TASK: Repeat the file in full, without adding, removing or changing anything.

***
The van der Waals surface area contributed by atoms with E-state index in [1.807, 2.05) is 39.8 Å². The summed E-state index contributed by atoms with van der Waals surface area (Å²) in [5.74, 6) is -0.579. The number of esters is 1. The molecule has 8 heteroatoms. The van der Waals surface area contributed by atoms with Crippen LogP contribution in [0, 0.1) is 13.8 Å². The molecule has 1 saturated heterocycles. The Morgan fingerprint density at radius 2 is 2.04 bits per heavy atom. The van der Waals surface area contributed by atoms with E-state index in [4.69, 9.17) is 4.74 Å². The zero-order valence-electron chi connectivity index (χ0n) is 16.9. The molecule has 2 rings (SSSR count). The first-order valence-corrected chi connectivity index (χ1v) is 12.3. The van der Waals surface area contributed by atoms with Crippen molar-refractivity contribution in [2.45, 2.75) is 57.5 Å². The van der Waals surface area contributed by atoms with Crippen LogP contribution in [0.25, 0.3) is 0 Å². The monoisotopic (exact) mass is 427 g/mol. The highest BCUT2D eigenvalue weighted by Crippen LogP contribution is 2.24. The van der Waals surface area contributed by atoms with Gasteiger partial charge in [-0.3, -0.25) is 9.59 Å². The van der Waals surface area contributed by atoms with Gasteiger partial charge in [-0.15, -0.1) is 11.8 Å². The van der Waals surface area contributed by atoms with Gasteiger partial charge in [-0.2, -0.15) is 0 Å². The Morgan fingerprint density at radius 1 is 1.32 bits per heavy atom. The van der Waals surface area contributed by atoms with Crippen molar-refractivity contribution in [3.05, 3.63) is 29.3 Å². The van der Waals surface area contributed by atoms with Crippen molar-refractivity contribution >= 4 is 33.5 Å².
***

The van der Waals surface area contributed by atoms with E-state index in [1.807, 2.05) is 39.8 Å². The summed E-state index contributed by atoms with van der Waals surface area (Å²) in [5.74, 6) is -0.579. The number of esters is 1. The molecule has 8 heteroatoms. The van der Waals surface area contributed by atoms with Crippen LogP contribution in [0, 0.1) is 13.8 Å². The molecule has 1 saturated heterocycles. The Morgan fingerprint density at radius 2 is 2.04 bits per heavy atom. The van der Waals surface area contributed by atoms with E-state index in [4.69, 9.17) is 4.74 Å². The zero-order valence-electron chi connectivity index (χ0n) is 16.9. The molecule has 2 rings (SSSR count). The first-order valence-corrected chi connectivity index (χ1v) is 12.3. The van der Waals surface area contributed by atoms with Crippen molar-refractivity contribution in [2.45, 2.75) is 57.5 Å². The van der Waals surface area contributed by atoms with Crippen LogP contribution in [0.25, 0.3) is 0 Å². The monoisotopic (exact) mass is 427 g/mol. The highest BCUT2D eigenvalue weighted by Crippen LogP contribution is 2.24. The van der Waals surface area contributed by atoms with Gasteiger partial charge in [-0.3, -0.25) is 9.59 Å². The van der Waals surface area contributed by atoms with Gasteiger partial charge in [-0.15, -0.1) is 11.8 Å². The van der Waals surface area contributed by atoms with Gasteiger partial charge in [-0.2, -0.15) is 0 Å². The Morgan fingerprint density at radius 1 is 1.32 bits per heavy atom. The van der Waals surface area contributed by atoms with Crippen molar-refractivity contribution in [3.05, 3.63) is 29.3 Å². The van der Waals surface area contributed by atoms with Crippen molar-refractivity contribution >= 4 is 33.5 Å².